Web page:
Rough trading slowed in October because manufacturers had already bought the rough they needed to have their polished stock ready in time for the holiday season. De Beers kept its prices basically stable at the October sight, which, at an estimated value of $460 million, was the smallest of the year to date, while prices on the secondary market fell.
   The slowdown in the rough market came as a welcome reprieve for manufacturers after strong rough trading squeezed margins in the third quarter. Belgium’s rough imports rose 26 percent to $3.66 billion year on year during the three months that ended on September 30, while rough exports grew 20 percent to $3.89 billion (see Belgium’s Rough Diamond Trade chart in slideshow).
   Trading, along with De Beers and ALROSA sales, is expected to remain relatively subdued for the remainder of 2014, which should influence further softening of rough prices. Meanwhile, the mining companies are on track to maintain annual production in line with 2013, if not slightly higher. While ALROSA’s production fell 2 percent in the third quarter, the company is forecast to increase production to achieve full-year output of 36 million carats. Fairly modest De Beers fourth-quarter production will push annual output for the company to the 32 million carats it has projected (see ALROSA & De Beers Production chart in slideshow).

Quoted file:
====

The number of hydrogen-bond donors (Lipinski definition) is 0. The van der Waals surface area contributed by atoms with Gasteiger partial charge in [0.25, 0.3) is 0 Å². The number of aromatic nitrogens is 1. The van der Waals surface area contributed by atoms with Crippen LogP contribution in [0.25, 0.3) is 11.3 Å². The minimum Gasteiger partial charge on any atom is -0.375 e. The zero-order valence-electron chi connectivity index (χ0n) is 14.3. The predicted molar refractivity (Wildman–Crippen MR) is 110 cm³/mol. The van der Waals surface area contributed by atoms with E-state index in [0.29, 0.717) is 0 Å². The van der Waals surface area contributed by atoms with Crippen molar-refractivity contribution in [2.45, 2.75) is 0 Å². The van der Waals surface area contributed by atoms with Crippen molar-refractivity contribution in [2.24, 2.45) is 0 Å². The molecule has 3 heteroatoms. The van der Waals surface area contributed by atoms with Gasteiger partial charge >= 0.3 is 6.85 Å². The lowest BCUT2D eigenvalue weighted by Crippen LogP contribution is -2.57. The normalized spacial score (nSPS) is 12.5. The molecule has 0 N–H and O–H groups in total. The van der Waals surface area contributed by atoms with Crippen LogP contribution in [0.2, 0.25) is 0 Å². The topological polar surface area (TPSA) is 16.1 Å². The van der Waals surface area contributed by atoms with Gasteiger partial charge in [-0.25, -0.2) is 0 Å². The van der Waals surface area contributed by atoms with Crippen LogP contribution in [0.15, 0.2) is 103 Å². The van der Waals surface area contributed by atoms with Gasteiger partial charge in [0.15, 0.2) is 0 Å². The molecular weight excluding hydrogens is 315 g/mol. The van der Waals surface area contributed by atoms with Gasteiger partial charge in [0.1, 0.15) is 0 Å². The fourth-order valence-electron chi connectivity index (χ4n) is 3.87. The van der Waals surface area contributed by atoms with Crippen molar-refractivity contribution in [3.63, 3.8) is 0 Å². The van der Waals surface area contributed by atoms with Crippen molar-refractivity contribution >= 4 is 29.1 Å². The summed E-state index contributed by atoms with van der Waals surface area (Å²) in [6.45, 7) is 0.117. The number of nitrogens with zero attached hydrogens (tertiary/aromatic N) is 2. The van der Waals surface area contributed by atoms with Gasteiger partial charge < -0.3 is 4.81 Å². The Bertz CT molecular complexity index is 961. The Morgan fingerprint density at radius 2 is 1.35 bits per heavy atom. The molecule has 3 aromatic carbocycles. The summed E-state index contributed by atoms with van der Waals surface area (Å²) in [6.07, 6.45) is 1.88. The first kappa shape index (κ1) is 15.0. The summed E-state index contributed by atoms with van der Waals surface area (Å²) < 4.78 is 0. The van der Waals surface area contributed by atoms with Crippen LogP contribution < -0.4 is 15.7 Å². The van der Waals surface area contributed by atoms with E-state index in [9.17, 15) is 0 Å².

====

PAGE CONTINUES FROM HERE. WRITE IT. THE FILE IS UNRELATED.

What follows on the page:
Much of the ongoing mining production will become available in the first quarter of 2015, when many industry observers expect polished trading to pick up again. Manufacturers are hoping that rough prices will sufficiently decline in the next two months to enable better profit margins at that time. As a result, polished market sentiment may well improve in the new year, after a lull that has continued in October. That is especially likely if consumer demand proves to be positive during the Christmas shopping season. 

Article from the Rapaport Magazine - November 2014. To subscribe click here.

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Tags: Avi Krawitz